Sterling strengthened on Friday as Prime Minister Theresa May asked the European Union to delay Brexit until late June, but its tentative moves reflected continued unease among investors.
May wrote to European Council President Donald Tusk on Friday asking to delay Britain's EU departure until June 30 to allow divided British lawmakers to agree a withdrawal deal.
Britain's exit from the EU, nearly three years in the making, is now in doubt because the British parliament cannot decide what exit terms it wants.
The impact of a long Brexit delay on sterling is unclear. The pound would gain if a delay led eurosceptic lawmakers to back the deal May negotiated with the EU or brought about a reversal of the 2016 Brexit referendum.
But on Friday sterling stuck close to $1.31 - the middle of its trading range for most of March - and traders said the path to any resolution remained murky.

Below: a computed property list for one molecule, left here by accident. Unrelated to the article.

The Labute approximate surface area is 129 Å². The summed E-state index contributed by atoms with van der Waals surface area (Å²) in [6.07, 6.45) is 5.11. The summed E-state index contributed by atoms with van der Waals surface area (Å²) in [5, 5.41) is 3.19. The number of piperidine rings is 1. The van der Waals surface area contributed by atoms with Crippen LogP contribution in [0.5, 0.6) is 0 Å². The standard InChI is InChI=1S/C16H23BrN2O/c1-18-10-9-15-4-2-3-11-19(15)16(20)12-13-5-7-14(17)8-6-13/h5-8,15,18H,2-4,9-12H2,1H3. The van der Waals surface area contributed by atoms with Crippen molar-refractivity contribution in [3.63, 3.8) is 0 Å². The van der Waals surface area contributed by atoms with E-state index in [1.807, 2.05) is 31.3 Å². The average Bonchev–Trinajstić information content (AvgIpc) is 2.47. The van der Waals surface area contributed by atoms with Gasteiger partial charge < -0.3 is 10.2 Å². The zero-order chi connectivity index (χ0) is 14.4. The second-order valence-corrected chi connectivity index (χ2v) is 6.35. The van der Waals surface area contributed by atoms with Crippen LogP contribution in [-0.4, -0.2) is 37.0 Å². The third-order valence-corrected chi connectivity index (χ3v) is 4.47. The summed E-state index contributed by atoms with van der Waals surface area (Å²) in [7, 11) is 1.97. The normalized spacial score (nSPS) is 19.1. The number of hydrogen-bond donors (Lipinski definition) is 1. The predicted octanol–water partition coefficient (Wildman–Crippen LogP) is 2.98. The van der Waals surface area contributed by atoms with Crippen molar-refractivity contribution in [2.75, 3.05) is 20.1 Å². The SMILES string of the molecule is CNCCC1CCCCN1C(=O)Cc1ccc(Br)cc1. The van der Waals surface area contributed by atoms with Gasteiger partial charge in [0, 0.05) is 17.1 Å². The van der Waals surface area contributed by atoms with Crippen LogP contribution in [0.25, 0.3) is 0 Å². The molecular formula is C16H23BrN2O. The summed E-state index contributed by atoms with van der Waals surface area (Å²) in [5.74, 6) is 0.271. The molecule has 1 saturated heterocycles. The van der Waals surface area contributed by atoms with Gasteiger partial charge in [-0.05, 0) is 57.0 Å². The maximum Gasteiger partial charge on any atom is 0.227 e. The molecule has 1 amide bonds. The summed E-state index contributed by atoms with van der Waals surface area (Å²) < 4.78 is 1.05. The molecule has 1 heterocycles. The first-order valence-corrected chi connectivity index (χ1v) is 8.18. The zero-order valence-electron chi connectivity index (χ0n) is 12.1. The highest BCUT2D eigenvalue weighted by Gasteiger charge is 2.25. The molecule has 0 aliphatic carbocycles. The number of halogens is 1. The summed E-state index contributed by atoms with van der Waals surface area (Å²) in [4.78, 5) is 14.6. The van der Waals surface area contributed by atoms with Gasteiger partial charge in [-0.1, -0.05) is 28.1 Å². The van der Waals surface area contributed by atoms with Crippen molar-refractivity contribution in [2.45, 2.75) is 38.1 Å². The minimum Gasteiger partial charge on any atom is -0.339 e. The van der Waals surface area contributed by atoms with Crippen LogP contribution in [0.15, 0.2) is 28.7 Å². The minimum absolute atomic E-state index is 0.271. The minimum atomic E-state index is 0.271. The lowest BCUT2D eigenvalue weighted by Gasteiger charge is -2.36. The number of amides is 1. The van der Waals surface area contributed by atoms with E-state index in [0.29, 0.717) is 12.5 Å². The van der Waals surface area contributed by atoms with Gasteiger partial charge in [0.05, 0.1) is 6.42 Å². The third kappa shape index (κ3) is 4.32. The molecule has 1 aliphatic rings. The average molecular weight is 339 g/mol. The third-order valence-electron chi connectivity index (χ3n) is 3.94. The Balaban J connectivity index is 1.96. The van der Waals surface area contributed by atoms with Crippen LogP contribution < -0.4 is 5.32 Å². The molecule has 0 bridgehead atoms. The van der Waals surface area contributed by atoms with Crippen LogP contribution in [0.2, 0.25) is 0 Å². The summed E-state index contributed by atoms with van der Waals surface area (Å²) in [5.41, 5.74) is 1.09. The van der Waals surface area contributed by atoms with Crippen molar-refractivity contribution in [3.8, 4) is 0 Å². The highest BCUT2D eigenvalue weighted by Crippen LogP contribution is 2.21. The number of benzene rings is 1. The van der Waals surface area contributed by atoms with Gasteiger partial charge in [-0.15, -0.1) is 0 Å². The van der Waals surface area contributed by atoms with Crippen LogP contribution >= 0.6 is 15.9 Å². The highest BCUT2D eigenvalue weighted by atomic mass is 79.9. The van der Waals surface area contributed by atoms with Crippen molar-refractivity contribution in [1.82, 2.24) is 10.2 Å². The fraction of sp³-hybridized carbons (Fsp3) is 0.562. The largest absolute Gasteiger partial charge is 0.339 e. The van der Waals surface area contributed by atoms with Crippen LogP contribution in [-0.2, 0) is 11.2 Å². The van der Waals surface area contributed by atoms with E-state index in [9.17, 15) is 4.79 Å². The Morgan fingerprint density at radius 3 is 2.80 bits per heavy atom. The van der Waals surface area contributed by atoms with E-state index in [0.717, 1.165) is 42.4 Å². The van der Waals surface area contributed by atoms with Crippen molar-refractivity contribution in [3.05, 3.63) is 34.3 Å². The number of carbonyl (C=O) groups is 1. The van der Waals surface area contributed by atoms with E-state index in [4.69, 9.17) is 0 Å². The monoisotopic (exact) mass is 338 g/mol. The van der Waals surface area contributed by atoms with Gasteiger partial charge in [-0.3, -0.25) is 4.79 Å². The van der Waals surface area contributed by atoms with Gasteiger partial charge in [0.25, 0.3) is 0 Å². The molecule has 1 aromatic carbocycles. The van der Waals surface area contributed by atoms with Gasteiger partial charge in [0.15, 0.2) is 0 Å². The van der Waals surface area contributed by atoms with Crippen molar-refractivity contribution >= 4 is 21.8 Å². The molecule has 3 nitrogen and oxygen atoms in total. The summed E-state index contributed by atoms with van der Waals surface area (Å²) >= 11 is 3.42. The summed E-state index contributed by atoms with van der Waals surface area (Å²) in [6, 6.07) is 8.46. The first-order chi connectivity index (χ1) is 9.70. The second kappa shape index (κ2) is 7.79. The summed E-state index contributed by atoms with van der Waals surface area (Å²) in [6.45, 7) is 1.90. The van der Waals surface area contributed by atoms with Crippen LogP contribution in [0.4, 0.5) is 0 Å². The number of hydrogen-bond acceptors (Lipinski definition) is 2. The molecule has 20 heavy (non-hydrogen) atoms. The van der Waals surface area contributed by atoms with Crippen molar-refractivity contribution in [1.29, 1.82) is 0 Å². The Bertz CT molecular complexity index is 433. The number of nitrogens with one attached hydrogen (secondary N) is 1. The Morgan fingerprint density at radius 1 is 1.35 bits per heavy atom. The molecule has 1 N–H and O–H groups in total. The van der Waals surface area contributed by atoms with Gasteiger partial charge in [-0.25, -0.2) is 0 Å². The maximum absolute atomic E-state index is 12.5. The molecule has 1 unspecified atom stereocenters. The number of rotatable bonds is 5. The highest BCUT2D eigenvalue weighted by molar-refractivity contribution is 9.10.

"We favor a tortuous path to a deal leading to some eventual pound gains, with $1.2950/3000 remaining the lower end of the near term range for Cable," said analysts at ING.
Adding to the uncertainty, France said it considers premature talks of granting Britain another extension.
UBS Global Wealth Management said it foresees a long extension to Brexit, because it doubted May's attempt to build a cross-party consensus would succeed and expected the pound to remain volatile.
May is talking with opposition lawmakers to create a cross-party consensus to break the Brexit deadlock, but Labour leader Jeremy Corbyn said she had not moved far enough in a first round of the talks.
This week's developments have also pushed up expected gauges of volatility for the pound, with one-month implied gauges elevated vis-à-vis the euro. (Reuters)